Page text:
When jet engines began being fitted to airliners, experts suggested it would take 20 years for them to become generally accepted and replace propellers. In fact it took a mere 5 years.
If the threat of massive blackouts due to solar flares becomes better understood it could accelerate breakthroughs in decentralized energy production.
The "extreme" solar emission that narrowly missed our geomagnetic field last month was precisely the type that the NOAA and NASA suggest could bring down power grids.
Imagine NY, Washington, Chicago, Boston, Philadelphia, Atlanta, Seattle and Portland having blackouts that continue for weeks.
See Green Light at http://www.aesopinstitute.org for an overview, supporting documents, and suggested paths toward solutions.
If the temperature rise put forward at Cancun proves accurate, rapid reductions in fossil fuels might be necessary to avoid a tipping point. That is the elephant in the closet.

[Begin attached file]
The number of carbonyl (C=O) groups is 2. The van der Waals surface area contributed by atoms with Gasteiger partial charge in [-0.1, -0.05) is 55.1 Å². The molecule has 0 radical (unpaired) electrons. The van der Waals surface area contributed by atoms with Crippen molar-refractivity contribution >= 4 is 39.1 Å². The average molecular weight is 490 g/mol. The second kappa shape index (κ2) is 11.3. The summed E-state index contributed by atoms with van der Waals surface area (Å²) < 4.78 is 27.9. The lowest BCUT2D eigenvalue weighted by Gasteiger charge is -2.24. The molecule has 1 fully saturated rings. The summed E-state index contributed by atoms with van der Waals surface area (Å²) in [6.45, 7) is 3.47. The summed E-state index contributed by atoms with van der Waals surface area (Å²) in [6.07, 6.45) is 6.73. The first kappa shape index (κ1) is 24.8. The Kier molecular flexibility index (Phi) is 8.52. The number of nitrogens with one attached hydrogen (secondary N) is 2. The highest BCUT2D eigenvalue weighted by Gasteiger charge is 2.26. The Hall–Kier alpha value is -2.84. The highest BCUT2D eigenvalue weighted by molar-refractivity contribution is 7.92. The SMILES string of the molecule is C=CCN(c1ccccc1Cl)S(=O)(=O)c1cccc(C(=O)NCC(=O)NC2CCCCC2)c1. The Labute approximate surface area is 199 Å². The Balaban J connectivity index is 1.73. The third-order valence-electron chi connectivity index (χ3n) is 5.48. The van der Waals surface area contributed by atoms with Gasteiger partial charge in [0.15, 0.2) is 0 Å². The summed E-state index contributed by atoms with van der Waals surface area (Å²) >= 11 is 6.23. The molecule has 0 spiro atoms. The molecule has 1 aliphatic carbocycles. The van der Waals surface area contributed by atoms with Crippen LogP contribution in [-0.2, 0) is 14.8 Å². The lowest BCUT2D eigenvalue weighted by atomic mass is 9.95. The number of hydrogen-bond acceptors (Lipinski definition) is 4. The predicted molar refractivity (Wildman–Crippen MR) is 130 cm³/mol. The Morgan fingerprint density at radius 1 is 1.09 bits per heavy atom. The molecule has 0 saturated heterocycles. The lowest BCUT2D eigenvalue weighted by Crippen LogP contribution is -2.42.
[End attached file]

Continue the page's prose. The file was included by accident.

Fortunately, the same initiatives that might be wise to minimize risk from solar flares, more than 500 of which are predicted during the next decade, can accelerate decentralized renewable energy systems. At least 4 flares of them are expected to produce "extreme" events that can collapse power grids.
See Moving Beyond Oil and Running on Water on the Aesop institute site for radically new, cost competitive green alternatives which, while hard to believe, may prove to be life savers.
Minuscule quantities of water as well as ambient energy may be converted to produce electricity.
Future cars and trucks are likely to become power plants when suitably parked, wirelessly selling electricity to local utilities. They will also be able to power homes and businesses. These vehicles are likely to pay for themselves as investments. Imagine the impact that will have on the economy.
We live in an age of surprising and rapid change. Energy will be no exception. Fortunately, the positives will far outweigh the negatives.
As is well known, the difficult can be done immediately. The impossible might take a tad less longer than conventional perspectives would suggest.
We would be wise to make certain radically new options are carefully considered. Perhaps they are necessary to avoid a life-threatening tipping point.